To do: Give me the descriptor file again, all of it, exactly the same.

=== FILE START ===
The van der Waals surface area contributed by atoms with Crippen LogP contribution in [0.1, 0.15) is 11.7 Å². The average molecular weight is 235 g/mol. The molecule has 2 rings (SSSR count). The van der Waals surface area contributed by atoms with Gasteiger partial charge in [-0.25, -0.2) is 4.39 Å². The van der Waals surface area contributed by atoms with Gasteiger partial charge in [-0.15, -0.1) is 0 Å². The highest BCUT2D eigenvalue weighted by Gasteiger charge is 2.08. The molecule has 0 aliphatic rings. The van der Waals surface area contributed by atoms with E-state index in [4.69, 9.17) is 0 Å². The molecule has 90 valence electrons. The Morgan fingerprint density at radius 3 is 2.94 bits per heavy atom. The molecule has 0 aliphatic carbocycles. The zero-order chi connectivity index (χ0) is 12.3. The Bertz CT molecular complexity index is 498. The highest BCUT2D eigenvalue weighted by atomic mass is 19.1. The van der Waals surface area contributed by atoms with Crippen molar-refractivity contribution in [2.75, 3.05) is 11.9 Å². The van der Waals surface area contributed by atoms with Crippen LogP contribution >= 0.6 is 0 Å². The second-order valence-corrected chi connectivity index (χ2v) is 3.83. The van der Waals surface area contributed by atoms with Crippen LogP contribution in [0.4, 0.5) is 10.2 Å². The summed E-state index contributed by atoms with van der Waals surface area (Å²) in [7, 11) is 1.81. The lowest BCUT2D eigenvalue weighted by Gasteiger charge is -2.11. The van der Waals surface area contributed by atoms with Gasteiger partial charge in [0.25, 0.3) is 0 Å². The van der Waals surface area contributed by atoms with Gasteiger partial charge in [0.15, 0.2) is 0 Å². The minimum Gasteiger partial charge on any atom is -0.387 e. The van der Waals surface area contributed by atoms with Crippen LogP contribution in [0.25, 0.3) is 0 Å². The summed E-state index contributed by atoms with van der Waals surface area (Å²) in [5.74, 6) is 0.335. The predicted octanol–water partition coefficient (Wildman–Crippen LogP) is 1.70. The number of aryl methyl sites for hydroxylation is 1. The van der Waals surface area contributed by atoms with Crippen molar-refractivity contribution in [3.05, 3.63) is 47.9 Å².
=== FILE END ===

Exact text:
The van der Waals surface area contributed by atoms with Crippen LogP contribution in [0.1, 0.15) is 11.7 Å². The average molecular weight is 235 g/mol. The molecule has 2 rings (SSSR count). The van der Waals surface area contributed by atoms with Gasteiger partial charge in [-0.25, -0.2) is 4.39 Å². The van der Waals surface area contributed by atoms with Gasteiger partial charge in [-0.15, -0.1) is 0 Å². The highest BCUT2D eigenvalue weighted by Gasteiger charge is 2.08. The molecule has 0 aliphatic rings. The van der Waals surface area contributed by atoms with E-state index in [4.69, 9.17) is 0 Å². The molecule has 90 valence electrons. The Morgan fingerprint density at radius 3 is 2.94 bits per heavy atom. The molecule has 0 aliphatic carbocycles. The zero-order chi connectivity index (χ0) is 12.3. The Bertz CT molecular complexity index is 498. The highest BCUT2D eigenvalue weighted by atomic mass is 19.1. The van der Waals surface area contributed by atoms with Crippen molar-refractivity contribution in [2.75, 3.05) is 11.9 Å². The van der Waals surface area contributed by atoms with Crippen LogP contribution >= 0.6 is 0 Å². The second-order valence-corrected chi connectivity index (χ2v) is 3.83. The van der Waals surface area contributed by atoms with Crippen LogP contribution in [0.4, 0.5) is 10.2 Å². The summed E-state index contributed by atoms with van der Waals surface area (Å²) in [7, 11) is 1.81. The lowest BCUT2D eigenvalue weighted by Gasteiger charge is -2.11. The van der Waals surface area contributed by atoms with Gasteiger partial charge in [0.25, 0.3) is 0 Å². The van der Waals surface area contributed by atoms with Gasteiger partial charge in [0.15, 0.2) is 0 Å². The minimum Gasteiger partial charge on any atom is -0.387 e. The van der Waals surface area contributed by atoms with Crippen LogP contribution in [0.25, 0.3) is 0 Å². The summed E-state index contributed by atoms with van der Waals surface area (Å²) in [5.74, 6) is 0.335. The predicted octanol–water partition coefficient (Wildman–Crippen LogP) is 1.70. The number of aryl methyl sites for hydroxylation is 1. The van der Waals surface area contributed by atoms with Crippen molar-refractivity contribution in [3.05, 3.63) is 47.9 Å².